PROJECTHousing Finance Reform Incubator

Laurie Goodman: A New Forum for Fresh Thinking on Housing Finance Reform
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Eight years after Fannie Mae and Freddie Mac were placed into conservatorship, the conversation about their future is stuck. As we inch closer to electing a new president and to the start of a new Congress, it is time for an open-minded look at the housing finance system and what role, if any, today’s government-sponsored enterprises (GSEs) might play in the future.

To help evaluate this critical issue, the Urban Institute’s Housing Finance Policy Center is releasing a series of short essays about the future of housing finance reform.

Since the early days of conservatorship, home values have recovered in many communities, but others are still reeling from foreclosures. Speculation about the impact of the Dodd–Frank Wall Street Reform and Consumer Protection Act has shifted to understanding and observation. The private-label securities market remains stagnant, and portfolio lending’s growth is limited. Early experiences with the GSEs’ limited risk-sharing efforts raise new questions, even as they answer others. And, perhaps most importantly, the shifting national demographics have broad implications for the nation’s housing needs. Minority and senior households are on the rise, and the national homeownership rate is declining.

With all of these changes and uncertainties, one thing remains clear: Perpetual conservatorship is not sustainable. Mel Watt, director of the agency overseeing the conservatorship, recently reminded policymakers of this and called on Congress to “engage in the work of thoughtful housing reform.” While the Federal Housing Finance Agency has taken significant steps to keep the current system working and prepare for the future, we agree with Director Watt that the longer we remain in the current holding pattern, the greater the risk to taxpayers and the housing finance system.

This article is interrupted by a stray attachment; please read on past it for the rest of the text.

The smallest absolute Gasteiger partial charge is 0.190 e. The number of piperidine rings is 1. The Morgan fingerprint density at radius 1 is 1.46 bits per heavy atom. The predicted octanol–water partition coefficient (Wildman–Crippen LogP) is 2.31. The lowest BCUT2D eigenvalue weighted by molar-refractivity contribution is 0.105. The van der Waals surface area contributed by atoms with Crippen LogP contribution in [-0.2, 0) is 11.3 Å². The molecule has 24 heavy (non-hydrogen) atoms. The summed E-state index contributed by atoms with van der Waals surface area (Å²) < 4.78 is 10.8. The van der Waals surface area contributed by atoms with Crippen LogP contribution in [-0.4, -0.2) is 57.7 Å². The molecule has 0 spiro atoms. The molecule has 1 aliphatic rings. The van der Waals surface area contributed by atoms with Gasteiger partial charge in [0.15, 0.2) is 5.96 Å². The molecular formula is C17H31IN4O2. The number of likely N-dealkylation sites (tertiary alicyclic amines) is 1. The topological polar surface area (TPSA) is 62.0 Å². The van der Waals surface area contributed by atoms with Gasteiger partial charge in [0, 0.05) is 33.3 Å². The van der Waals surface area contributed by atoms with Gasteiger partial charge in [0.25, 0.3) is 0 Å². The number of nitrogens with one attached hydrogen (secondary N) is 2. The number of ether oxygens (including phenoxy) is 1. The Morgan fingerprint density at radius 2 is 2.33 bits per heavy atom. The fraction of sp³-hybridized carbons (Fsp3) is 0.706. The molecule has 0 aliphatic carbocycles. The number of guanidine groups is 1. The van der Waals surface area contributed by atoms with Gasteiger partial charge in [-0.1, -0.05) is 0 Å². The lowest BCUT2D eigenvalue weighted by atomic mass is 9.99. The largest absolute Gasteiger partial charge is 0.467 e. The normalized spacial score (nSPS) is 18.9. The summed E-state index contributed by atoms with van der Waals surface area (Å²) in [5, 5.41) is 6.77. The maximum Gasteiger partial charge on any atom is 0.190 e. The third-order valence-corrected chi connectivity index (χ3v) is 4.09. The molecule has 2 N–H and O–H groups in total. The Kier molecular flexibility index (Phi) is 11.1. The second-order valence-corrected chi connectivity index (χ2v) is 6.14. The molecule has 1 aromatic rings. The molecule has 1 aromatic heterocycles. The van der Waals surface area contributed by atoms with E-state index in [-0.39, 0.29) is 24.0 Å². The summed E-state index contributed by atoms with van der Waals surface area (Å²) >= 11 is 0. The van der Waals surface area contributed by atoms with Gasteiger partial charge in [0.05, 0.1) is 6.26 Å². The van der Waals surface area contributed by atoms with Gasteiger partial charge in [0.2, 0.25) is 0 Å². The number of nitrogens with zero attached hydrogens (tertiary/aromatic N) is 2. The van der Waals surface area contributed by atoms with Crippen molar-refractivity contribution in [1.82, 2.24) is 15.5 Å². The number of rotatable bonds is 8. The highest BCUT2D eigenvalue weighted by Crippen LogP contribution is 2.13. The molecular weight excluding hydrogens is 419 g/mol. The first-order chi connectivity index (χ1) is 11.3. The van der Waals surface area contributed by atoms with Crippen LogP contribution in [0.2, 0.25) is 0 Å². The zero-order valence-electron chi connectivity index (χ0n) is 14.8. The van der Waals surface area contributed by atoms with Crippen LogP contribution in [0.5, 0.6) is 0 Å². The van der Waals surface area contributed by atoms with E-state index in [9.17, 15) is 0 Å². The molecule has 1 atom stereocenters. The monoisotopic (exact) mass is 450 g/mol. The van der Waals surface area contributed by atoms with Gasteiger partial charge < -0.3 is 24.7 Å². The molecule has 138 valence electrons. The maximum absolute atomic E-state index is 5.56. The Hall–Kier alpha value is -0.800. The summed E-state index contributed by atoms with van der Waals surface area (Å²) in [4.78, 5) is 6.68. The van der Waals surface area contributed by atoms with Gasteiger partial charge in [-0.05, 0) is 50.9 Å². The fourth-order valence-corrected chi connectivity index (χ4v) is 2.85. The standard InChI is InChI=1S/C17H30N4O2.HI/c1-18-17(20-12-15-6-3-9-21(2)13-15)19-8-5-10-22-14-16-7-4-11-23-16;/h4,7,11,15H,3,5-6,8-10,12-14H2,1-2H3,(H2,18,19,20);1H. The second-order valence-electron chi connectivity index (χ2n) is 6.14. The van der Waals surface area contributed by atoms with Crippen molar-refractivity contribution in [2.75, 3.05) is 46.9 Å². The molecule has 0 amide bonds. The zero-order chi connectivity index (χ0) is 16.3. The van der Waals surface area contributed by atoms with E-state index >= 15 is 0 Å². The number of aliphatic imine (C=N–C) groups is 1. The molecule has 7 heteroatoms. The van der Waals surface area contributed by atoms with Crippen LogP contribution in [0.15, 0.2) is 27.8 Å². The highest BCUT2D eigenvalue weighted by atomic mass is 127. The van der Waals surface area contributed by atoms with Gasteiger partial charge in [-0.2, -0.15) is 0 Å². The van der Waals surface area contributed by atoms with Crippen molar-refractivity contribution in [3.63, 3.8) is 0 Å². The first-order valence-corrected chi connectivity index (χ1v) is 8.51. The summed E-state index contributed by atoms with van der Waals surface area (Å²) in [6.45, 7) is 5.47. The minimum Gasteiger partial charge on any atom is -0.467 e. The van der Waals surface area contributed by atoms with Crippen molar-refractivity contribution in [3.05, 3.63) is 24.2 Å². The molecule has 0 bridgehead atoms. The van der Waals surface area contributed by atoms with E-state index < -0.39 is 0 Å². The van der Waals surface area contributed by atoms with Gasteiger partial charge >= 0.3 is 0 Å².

Urban Institute researchers are not abandoning the discussion. We have offered our ideas about housing finance reform in the past and will continue to participate in the discussion. The Housing Finance Reform Incubator is a forum for thoughtful people outside of the Housing Finance Policy Center to join us in open dialogue and to learn from listening to each other. We have invited several voices to offer their best ideas for a path forward.

Over the next two months, we will publish essays in which each author describes how a housing finance system might look postconservatorship and explains how we could get there. We will also ask each author to address how the system will serve underserved communities and households. Beyond that, the door is wide open. These essays will be followed by a policy debate among the authors and others. By bringing thoughtful voices together in a single forum, we hope to expand the debate and pave the way for new ideas.

The following individuals have agreed to contribute inaugural essays for the series:

  1. Jim Millstein, chief executive officer, Millstein & Co.; former chief restructuring officer, US Department of the Treasury
  2. Tim Howard, former vice chairman and chief financial officer, Fannie Mae
  3. Alex J. Pollock, distinguished senior fellow, R Street Institute; former president and chief executive officer, Federal Home Loan Bank of Chicago
  4. Mark Zandi, chief economist, Moody’s Analytics
  5. Patricia Mosser, senior research scholar and senior fellow, School of International and Public Affairs, Columbia University; former head of research and analysis, Office of Financial Research, US Department of the Treasury
  6. Marc Morial, president, National Urban League
  7. Jim Carr, Coleman A. Young endowed chair and professor in urban affairs, Wayne State University;  visiting fellow, Roosevelt Institute; former senior fellow, Center for American Progress
  8. Mark Calabria, director of financial regulation studies, Cato Institute; former senior staff member, Senate Committee on Banking, Housing, and Urban Affairs